(The Center Square) – Gov. Chris Sununu urged New Hampshire residents to follow social distancing guidelines but did not order a shelter in place directive as the state recorded its first death from the novel coronavirus.
A Hillsborough County man in his 60s with other existing conditions died over the weekend, according to New Hampshire’s state epidemiologist, Dr. Benjamin Chan. The number of residents who tested positive for the virus increased to 101, up 23 from Sunday. The state is expected to triple its testing capacity within the next 24 hours, Sununu said.
Sununu said at a news conference Monday that he was taking a regional approach.
“The days of playing pickup soccer at the park and having a neighborhood barbecue is temporarily suspended for the time being, and I know that,” Sununu said.
Sununu praised Frank Edelblut, the state’s commissioner of education, for his work in creating a work-from-home system for teachers and students. He said he didn’t know when students would be allowed to return to class.
“This is not going away in a couple of weeks,” Sununu said. “The likelihood of continuing that is more likely than not.”
New Hampshire residents are feeling the economic pinch of the emergency. Richard Lavers, deputy commissioner for the New Hampshire Employment Security office, said 34,000 people filed unemployment claims in a week.
Sununu sent a letter to congressional leaders asking for their help in securing a stimulus package to help small businesses who will not be covered by insurance for losses due to the virus. Loans, grant funds and direct cash assistance are needed, Sununu said in his letter.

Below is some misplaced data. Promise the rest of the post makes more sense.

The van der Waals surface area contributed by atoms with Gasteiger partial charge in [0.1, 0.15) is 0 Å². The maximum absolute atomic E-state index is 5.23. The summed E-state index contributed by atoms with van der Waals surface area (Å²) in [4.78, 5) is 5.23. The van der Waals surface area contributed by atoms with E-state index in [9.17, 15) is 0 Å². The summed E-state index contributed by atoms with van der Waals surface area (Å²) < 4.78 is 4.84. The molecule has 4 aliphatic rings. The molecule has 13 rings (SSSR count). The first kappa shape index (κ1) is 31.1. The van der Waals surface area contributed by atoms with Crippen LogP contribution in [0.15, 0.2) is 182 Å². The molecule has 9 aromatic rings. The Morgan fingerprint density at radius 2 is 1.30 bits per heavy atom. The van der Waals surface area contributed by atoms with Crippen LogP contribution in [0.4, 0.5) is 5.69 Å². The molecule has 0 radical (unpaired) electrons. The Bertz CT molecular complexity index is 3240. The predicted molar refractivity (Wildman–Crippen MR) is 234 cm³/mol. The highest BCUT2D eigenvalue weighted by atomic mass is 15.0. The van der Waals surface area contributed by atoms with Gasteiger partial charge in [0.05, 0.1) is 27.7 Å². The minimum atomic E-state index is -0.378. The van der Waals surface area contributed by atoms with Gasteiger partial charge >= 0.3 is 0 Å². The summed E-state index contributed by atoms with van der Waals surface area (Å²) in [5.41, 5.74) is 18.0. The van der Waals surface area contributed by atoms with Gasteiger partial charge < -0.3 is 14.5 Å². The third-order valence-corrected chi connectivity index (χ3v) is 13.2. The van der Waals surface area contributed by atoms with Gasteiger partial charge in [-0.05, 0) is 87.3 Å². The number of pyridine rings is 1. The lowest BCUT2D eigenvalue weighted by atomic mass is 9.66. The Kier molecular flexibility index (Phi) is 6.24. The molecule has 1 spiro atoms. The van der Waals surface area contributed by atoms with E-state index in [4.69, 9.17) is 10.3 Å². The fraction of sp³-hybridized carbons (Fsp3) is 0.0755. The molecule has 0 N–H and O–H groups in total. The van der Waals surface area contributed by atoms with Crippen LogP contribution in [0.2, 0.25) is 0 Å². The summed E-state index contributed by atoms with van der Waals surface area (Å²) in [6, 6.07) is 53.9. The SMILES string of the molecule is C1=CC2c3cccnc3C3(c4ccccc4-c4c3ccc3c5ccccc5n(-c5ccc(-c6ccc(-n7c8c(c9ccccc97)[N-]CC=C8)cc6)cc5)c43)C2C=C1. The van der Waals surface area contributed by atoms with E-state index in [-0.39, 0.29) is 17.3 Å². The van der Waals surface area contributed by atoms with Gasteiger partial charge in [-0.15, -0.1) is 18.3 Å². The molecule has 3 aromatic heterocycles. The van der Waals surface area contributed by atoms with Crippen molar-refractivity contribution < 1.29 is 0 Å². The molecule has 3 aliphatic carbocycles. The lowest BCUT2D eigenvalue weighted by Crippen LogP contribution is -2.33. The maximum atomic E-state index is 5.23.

“In the long term, we can hope that Congress will work with both state regulators and the insurance industry to develop a more permanent solution to this coverage problem,” Sununu wrote in the letter.
The governor also issued five new emergency orders Monday. One would allow government entities to modify how they hold meetings as long as the public has a way to access the meeting. This will allow the entities to hold remote meetings.
The four other orders address remote work and medical services:
- Allowing out-of-state pharmacies to serve New Hampshire residents through the mail.
- Allowing out-of-state medical providers to provide services through telehealth.
- Allowing secure remote online notarization.
- Allowing New Hampshire pharmacies to make and sell their own hand sanitizer. Pharmacy technicians will also be allowed to perform non-dispensing tasks remotely.
One of Sununu’s potential Democratic rivals in the governor’s race criticized him for not ordering a shelter-in-place directive.
“The governor’s announcement banning gatherings of 10 people or more put him a full week behind Trump’s federal guidelines,” Executive Councilor Andru Volinsky said. “According to the governor’s statement, we are only developing a focused child care plan. We need to get ahead of this problem and stop being consistently behind the curve.”